Top Teachers: Debbie Waldenmaier
Colonial Trail E.S., third grade
As a sixth-grader in Brentwood, N.Y., Debbie Waldenmaier struggled with reading and had difficulty grasping some concepts that didn’t involve visual or audible elements. But her teacher spent extra time with her and helped create new ways for her to learn that eventually allowed her to thrive.
As a third-grade teacher at Colonial Trail Elementary School, Waldenmaier prides herself upon her ability to do the same for her students.
Because so many students learn in different ways, she has spent extra effort developing unique lessons for individual students, taking their strengths and weaknesses into account as she does so.
“Her classroom is a hands on, challenging learning environment,” one nominator wrote of Waldenmaier. “Her enthusiasm and love of what she does is clear.”
To Waldenmaier, her teaching style is a natural extension of who she is.
“I think it comes naturally because of the way that I learn,” she said. “I was a very eclectic learner – I needed to touch, see, hear it.”
To help her students understand the larger world around them, she has arranged for pen pal partnerships with students in Italy and Niger, Africa – students with whom her own class communicates in writing and through video conferencing.
“We sent candy canes to them for Christmas, we’ve exchanged DVDs. The experience is so real for them,” Waldenmaier said of her students.
Moments of recognition and clarity excite Waldenmaier, who feels at home with third-graders and relishes her role assisting in their transition from students who are learning how to read to students who are reading to learn.
“It’s just a wonderful transformation over the course of the year,” she said. “They become much more independent.”
Last year, Waldenmaier – a 16-year teaching veteran who has spent the past four years at Colonial Trail – earned teacher of the year honors at her school. In November, she was one of several recipients of the REB Award, which is given annually to a select few teachers in Metro Richmond. The $10,000 award will help fund a trip to Greece and Italy this summer, during which she plans to document her visits to the historical sites her students can’t quite fathom.
“It’s really difficult for them to make the connection that a building was built 2,000 years ago and still exists,” she said.
Her trip, she hopes, will make the connection a real one for students in the future. Her classroom message is not unlike her favorite quote from Mother Theresa: “Speak kind words, and you will hear kind echoes.”
“We teach them to be good citizens and about the differences between people and accepting people for who they are,” she said.
The threat of bad weather didn’t keep visitors away from Lewis Ginter Botanical Garden July 10 for the facility’s weekly Flowers After 5 event (which pairs music and food with a chance to stroll the garden) and its monthly Fidos After 5 (which allows dog owners to bring their pets with them to enjoy the evening). > Read more.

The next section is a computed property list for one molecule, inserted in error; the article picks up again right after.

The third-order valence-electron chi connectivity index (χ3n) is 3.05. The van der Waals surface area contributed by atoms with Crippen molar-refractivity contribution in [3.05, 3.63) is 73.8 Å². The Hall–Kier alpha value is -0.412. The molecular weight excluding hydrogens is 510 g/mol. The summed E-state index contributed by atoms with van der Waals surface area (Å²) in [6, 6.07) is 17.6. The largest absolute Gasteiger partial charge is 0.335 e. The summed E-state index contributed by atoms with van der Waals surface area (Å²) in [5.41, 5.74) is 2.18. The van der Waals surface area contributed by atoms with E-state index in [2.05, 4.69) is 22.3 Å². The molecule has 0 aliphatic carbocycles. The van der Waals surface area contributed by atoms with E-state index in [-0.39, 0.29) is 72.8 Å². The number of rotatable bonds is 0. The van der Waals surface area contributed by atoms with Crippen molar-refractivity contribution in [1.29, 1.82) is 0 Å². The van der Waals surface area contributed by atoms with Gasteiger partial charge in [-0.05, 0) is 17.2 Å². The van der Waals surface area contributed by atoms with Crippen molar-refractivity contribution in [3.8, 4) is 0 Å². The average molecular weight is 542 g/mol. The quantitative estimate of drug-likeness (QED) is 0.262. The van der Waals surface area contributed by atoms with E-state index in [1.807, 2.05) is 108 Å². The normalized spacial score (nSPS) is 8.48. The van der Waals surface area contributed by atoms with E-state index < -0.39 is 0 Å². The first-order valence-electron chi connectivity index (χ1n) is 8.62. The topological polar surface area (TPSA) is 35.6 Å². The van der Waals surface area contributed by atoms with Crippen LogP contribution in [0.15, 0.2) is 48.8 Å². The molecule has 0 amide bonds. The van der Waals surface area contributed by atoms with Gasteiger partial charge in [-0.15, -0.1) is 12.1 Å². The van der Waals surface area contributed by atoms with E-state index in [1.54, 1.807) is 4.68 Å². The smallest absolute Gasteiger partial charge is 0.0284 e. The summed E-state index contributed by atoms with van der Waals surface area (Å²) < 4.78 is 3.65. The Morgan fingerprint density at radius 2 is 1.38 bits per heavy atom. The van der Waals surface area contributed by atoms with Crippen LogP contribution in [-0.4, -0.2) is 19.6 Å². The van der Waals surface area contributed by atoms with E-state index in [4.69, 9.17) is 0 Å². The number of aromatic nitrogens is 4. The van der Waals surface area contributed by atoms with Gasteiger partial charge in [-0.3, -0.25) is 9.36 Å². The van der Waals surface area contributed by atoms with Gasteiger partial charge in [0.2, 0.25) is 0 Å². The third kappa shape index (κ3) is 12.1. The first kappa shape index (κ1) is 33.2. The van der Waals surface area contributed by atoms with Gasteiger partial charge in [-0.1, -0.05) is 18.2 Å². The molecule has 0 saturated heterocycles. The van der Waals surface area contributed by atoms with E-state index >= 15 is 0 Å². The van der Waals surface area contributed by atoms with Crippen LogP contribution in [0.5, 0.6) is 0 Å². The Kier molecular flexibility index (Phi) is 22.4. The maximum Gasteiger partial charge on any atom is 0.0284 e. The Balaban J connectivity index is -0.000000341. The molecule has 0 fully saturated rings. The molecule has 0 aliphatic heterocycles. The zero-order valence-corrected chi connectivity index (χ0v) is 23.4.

Thanks in part to a $10,000 gift from the Western Henrico Rotary Club, another bright pink Jeep modified to travel extremely rough terrain has been delivered to Midwives For Haiti so that more pregnant women in the quake-ravaged country will have access to prenatal care and a greater chance of surviving childbirth.
The funds were raised at the annual casino night held in February, club president Adam Cherry said. The Rotary Club also helped purchase the Virginia-based charity’s first pink jeep three years ago. > Read more.
Canoeing and kayaking enthusiasts soon will have a new access point to the Chickahominy River. VDOT, the James River Association and Henrico County Parks and Recreation are teaming up to establish a new site in Eastern Henrico.
The James River Association negotiated the deal with VDOT to procure official access to the area located just east of I-295 on North Airport Road in Sandston. The site includes a park-and-ride commuter lot bordering the Chickahominy River and has been an unofficial launch site used by paddlers for years. > Read more.
An eclectic array of events are taking place this weekend throughout the county. In the West End, we have the Richmond Wedding Expo, the Under the Stars Family Film Series and Henrico Theatre Company’s production of “Pump Boys and Dinettes.” In the eastern part of the county, we have a blood drive at the Eastern Henrico Recreation Center, Gallmeyer Farm’s annual Sweet Corn Festival and an origami workshop at Fairfield Library. For all our top picks this weekend, click here! > Read more.
Charlottesville's Bella’s Restaurant recently opened a location in Short Pump Village, at 11408 West Broad Street. The restaurant is owned by Valeria Biesnti, a native of Rome who arrived in the U.S. at age 21 and later became a U.S. citizen. With her restaurants, Bisenti has sought to create an ambiance that welcomes diners in a casual setting, like her favorites from her hometown. > Read more.
A Henrico native will appear on the third episode of the Travel Channel's new grilling competition series “American Grilled.”
The episode, filmed in Charlottesville, will premier July 16 at 9 p.m. and feature Glen Allen-native Rex Holmes, a patent lawyer who operates http://SavoryReviews.com a blo,g centered around tasty recipes and BBQ.
The show features hardcore grilling enthusiasts from across the country going head-to-head for a chance to compete for a $10,000 cash prize and bragging rights when they are crowned the ultimate “grill master.” > Read more.
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